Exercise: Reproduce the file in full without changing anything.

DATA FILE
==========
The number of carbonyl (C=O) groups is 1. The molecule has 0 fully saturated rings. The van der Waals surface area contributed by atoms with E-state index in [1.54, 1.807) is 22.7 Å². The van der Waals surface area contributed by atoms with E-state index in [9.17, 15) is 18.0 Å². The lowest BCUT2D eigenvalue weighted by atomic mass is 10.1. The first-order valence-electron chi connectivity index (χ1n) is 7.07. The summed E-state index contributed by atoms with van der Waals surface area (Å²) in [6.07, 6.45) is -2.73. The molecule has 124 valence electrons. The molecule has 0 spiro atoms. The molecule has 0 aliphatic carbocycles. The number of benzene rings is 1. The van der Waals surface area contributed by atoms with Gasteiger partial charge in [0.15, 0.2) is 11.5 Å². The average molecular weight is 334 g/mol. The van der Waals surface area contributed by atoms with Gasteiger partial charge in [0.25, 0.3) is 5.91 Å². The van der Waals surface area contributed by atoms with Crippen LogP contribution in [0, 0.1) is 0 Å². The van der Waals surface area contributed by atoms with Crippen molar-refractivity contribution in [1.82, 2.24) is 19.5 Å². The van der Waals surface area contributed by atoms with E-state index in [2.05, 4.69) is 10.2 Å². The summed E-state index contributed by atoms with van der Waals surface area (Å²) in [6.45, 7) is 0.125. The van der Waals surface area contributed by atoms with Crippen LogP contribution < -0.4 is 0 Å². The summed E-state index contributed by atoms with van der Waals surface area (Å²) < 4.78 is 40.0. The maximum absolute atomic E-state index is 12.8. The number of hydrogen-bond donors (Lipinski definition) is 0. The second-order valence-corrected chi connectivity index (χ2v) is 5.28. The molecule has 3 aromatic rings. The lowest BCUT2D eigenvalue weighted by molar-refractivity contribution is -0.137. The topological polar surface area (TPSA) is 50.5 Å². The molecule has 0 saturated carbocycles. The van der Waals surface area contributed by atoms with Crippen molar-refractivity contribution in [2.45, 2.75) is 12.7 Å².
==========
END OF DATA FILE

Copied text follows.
The number of carbonyl (C=O) groups is 1. The molecule has 0 fully saturated rings. The van der Waals surface area contributed by atoms with E-state index in [1.54, 1.807) is 22.7 Å². The van der Waals surface area contributed by atoms with E-state index in [9.17, 15) is 18.0 Å². The lowest BCUT2D eigenvalue weighted by atomic mass is 10.1. The first-order valence-electron chi connectivity index (χ1n) is 7.07. The summed E-state index contributed by atoms with van der Waals surface area (Å²) in [6.07, 6.45) is -2.73. The molecule has 124 valence electrons. The molecule has 0 spiro atoms. The molecule has 0 aliphatic carbocycles. The number of benzene rings is 1. The van der Waals surface area contributed by atoms with Gasteiger partial charge in [0.15, 0.2) is 11.5 Å². The average molecular weight is 334 g/mol. The van der Waals surface area contributed by atoms with Gasteiger partial charge in [0.25, 0.3) is 5.91 Å². The van der Waals surface area contributed by atoms with Crippen LogP contribution in [0, 0.1) is 0 Å². The van der Waals surface area contributed by atoms with Crippen molar-refractivity contribution in [1.82, 2.24) is 19.5 Å². The van der Waals surface area contributed by atoms with E-state index in [2.05, 4.69) is 10.2 Å². The summed E-state index contributed by atoms with van der Waals surface area (Å²) in [6.45, 7) is 0.125. The van der Waals surface area contributed by atoms with Crippen LogP contribution < -0.4 is 0 Å². The summed E-state index contributed by atoms with van der Waals surface area (Å²) < 4.78 is 40.0. The maximum absolute atomic E-state index is 12.8. The number of hydrogen-bond donors (Lipinski definition) is 0. The second-order valence-corrected chi connectivity index (χ2v) is 5.28. The molecule has 3 aromatic rings. The lowest BCUT2D eigenvalue weighted by molar-refractivity contribution is -0.137. The topological polar surface area (TPSA) is 50.5 Å². The molecule has 0 saturated carbocycles. The van der Waals surface area contributed by atoms with Crippen molar-refractivity contribution in [2.45, 2.75) is 12.7 Å².